When Reliance Industries announced a bonus share issue after its second quarter results this year, it came under fire from market analysts. This was a sign of weakness, said one. They are doing it merely to placate shareholders, was another’s opinion. In its usual style, RIL did not bother to explain itself. Now it has made a play for LyondellBasell, the number one polypropylene (a thermoplastic polymer with a wide range of applications, from underwear to labs) producer in the world.
The acquisition of the Dutch company, if it goes through, will catapult RIL into the global big league. Revenues will more than double, from $32 billion that it notched up in 2009 by about $50 billion posted by LB in 2008. But the business benefits that will accrue from the expansion of its footprint into the US and European markets, are much more substantial.
RIL’s international distribution presence is currently limited to a little tankage (huge storage tanks for oil) and some trading. Buying LB, which has 50 manufacturing facilities across 19 countries, will take it to the top bracket in the refining and petrochemical heap.
RIL is not the first Indian company to make a pitch for a much larger LB (then Basell). Haldia Petrochemicals (HPL) through The Chatterjee Group, led a $6 billion bid for Basell in 2005. The leveraged buyout attempt (with Russian oil billionaire Len Blavatnik and Blackstone) found no support from the West Bengal government and was abandoned. Blavatnik’s Access group went ahead to buy the company and Basell subsequently merged with North American chemicals and plastics giant Llyondell in 2007.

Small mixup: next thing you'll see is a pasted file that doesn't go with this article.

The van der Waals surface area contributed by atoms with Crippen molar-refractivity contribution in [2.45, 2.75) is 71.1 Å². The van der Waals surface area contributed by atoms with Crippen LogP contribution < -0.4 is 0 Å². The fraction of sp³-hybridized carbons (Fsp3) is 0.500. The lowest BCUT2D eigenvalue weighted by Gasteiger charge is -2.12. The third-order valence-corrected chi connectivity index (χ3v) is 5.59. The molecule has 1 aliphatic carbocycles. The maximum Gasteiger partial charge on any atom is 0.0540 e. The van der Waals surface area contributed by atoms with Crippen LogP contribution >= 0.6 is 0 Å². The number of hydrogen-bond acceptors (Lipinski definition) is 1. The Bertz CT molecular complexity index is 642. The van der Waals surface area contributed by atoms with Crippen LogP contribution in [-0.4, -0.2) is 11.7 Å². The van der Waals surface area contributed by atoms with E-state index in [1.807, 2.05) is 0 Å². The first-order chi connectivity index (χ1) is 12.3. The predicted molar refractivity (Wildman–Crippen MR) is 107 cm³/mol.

LB took on billions of dollars in debt during the LBO but walked right into a declining petrochemicals cycle. The total debt on LB’s books now stands at $21.5 billion. From RIL’s point of view, LB is now much bigger and comes much cheaper. “With idle cash and low leverage and debt, RIL is in a good position to move in for the kill,” says a company insider.
RIL has cash of over $4 billion and treasury shares worth $8.5 billion. Energy expert and South Asia bureau chief of Upstream magazine, Narendra Taneja, who tracks RIL says, the prime driver is the valuation. “Assets such as these are simply not available at this price. With tougher environmental laws, it is impossible to put up a new petrochemical plant in most of Europe and North America,” he says. LB’s research facilities too are cutting edge and can be the resource that RIL needs to cater to future developments in the business.
The deal will break the popular perception that RIL can only succeed in India. Strategically too, RIL has to move decisively from the stasis that has set in after the completion of the second refinery and the gas production facilities on the east coast. The LB buy is one good opportunity.
(This story appears in the 18 December, 2009 issue of Forbes India. You can buy our tablet version from Magzter.com. To visit our Archives, click here.)